A UC Berkeley report finds California school facilities are underfunded, and that’s putting more stress on the budgets of districts serving low-income students.
Voters have approved $35 billion in statewide bonds since 1998 to maintain and improve school buildings. Now, that fund is empty, says Jeff Vincent of Cal’s Center for Cities and Schools.
"We did the study to look at if the state does not come up with more money to assist districts, can districts go it alone?" says Vincent. "The answer to that is easily half of them don’t appear that they can, or at least they haven’t been."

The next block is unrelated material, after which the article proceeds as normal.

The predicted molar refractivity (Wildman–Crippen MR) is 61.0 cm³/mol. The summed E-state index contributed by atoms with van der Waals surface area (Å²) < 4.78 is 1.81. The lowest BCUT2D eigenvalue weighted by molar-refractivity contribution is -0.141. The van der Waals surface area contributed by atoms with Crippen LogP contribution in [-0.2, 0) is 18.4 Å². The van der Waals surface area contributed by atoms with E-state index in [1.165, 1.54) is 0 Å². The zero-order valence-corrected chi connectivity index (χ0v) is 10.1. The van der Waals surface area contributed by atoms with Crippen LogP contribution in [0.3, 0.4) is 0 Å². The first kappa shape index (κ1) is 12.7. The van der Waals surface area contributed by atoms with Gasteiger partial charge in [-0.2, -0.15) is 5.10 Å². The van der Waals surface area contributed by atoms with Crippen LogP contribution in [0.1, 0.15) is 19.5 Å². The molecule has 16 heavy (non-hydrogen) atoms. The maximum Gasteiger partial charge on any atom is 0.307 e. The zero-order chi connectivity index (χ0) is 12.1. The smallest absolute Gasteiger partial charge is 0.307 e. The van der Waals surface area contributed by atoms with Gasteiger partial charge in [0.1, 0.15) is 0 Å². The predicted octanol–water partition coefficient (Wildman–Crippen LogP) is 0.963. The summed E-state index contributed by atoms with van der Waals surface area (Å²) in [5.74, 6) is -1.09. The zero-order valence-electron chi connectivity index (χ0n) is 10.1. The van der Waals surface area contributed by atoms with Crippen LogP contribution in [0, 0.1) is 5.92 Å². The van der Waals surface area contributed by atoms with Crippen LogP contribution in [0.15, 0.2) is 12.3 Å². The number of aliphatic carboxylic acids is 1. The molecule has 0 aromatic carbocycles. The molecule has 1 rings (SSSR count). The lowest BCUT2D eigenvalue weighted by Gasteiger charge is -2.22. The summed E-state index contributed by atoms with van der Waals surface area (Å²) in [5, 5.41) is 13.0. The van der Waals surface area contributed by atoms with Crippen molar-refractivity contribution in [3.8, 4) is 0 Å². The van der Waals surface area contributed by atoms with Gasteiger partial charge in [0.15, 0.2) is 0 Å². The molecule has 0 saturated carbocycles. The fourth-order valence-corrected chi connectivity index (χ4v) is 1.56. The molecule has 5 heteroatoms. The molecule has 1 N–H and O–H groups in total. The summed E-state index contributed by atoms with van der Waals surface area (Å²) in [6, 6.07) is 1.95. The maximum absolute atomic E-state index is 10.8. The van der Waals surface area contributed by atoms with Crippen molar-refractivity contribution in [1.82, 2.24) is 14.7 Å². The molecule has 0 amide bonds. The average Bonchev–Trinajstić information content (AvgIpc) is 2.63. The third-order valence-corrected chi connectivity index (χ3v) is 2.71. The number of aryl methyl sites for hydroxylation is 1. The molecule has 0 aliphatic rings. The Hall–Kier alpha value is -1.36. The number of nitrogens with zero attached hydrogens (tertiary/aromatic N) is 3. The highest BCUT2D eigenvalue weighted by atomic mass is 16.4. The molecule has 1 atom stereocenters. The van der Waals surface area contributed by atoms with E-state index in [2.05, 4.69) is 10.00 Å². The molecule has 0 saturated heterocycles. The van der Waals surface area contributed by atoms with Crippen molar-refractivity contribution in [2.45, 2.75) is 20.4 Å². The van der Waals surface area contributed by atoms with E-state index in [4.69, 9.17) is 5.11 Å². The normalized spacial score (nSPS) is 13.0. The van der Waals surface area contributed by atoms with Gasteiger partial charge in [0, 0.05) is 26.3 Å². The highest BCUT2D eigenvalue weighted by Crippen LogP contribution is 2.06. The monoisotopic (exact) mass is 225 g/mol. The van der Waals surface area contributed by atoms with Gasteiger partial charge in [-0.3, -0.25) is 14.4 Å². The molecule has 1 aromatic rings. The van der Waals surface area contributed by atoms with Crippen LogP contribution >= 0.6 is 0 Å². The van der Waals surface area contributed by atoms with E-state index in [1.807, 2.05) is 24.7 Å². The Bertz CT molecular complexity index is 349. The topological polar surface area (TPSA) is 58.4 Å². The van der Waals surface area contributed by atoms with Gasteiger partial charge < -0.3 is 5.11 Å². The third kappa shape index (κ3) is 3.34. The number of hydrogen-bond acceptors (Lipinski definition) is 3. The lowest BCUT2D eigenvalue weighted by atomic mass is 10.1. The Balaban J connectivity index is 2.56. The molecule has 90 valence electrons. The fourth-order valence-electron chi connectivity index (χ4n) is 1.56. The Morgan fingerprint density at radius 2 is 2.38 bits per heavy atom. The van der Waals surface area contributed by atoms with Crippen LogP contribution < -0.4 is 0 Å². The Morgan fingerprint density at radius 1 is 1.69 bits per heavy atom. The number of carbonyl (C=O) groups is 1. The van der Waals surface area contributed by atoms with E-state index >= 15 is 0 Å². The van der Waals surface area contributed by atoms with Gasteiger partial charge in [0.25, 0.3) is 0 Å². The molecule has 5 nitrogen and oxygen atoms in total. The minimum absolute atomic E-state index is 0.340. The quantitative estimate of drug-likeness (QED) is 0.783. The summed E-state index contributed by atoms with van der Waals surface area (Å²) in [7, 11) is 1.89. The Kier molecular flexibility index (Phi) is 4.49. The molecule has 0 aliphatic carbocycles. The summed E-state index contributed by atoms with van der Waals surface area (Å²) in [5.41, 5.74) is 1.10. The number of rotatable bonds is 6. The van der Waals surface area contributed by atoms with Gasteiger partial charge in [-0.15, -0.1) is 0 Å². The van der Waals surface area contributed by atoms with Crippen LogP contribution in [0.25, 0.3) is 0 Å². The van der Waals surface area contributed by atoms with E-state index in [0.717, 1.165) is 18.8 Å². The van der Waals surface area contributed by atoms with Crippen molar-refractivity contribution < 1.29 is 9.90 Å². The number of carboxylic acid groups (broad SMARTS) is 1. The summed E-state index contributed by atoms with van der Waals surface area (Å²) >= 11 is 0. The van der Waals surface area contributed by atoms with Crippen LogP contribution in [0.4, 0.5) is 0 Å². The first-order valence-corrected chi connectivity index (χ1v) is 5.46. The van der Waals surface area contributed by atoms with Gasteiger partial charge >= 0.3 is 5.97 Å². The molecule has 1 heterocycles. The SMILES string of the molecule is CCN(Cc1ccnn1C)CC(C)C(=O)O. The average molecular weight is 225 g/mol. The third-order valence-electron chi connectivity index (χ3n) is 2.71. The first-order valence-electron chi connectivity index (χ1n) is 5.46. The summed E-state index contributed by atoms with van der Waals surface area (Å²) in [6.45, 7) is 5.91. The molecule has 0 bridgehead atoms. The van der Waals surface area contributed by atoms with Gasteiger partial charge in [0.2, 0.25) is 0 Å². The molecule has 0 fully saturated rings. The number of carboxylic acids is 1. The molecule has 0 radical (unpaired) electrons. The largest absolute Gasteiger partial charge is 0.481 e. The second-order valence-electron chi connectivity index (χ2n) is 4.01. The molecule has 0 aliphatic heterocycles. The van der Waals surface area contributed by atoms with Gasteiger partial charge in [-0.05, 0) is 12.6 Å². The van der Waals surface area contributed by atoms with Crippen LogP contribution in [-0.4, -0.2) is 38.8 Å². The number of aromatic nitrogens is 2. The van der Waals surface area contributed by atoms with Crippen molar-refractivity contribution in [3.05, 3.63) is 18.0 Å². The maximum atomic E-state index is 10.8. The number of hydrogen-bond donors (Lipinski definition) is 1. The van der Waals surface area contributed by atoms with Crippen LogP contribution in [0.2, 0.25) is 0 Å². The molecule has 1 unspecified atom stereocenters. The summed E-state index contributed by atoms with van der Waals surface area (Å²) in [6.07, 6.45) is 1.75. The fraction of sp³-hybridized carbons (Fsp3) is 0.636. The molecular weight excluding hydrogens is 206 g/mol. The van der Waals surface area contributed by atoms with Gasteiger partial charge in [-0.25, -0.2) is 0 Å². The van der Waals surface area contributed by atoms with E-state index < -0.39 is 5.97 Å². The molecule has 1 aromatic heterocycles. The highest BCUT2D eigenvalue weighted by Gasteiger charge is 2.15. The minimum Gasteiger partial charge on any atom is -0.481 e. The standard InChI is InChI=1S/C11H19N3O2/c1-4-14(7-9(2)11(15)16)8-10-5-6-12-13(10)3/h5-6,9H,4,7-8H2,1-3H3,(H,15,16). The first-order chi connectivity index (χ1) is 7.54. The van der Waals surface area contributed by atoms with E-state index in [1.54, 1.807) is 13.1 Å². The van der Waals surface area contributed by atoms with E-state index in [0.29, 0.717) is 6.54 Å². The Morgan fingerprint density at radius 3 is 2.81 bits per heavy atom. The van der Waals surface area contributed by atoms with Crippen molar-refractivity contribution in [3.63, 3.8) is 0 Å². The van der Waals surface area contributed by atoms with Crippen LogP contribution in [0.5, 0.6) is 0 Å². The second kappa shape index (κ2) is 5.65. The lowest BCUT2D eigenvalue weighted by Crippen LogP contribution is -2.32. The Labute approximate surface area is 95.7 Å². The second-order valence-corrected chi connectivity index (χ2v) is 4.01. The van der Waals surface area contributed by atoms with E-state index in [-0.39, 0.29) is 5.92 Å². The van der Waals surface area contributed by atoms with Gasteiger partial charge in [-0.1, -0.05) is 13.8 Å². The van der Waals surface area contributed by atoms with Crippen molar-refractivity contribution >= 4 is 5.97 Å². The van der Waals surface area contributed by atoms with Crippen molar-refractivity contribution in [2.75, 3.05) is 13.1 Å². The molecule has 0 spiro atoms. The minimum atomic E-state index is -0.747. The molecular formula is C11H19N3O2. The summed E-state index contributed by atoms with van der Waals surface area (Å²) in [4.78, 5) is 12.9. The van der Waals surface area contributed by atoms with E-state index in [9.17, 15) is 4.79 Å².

The report finds wealthy school districts with higher property values both typically received a disproportionate share of state bond money and raised more local funds to upgrade buildings.
Poorer districts fell behind, and paid more out of their general budgets for maintenance--money that could otherwise go toward programs.
A $9 billion dollar school bond initiative has qualified for next November’s ballot.
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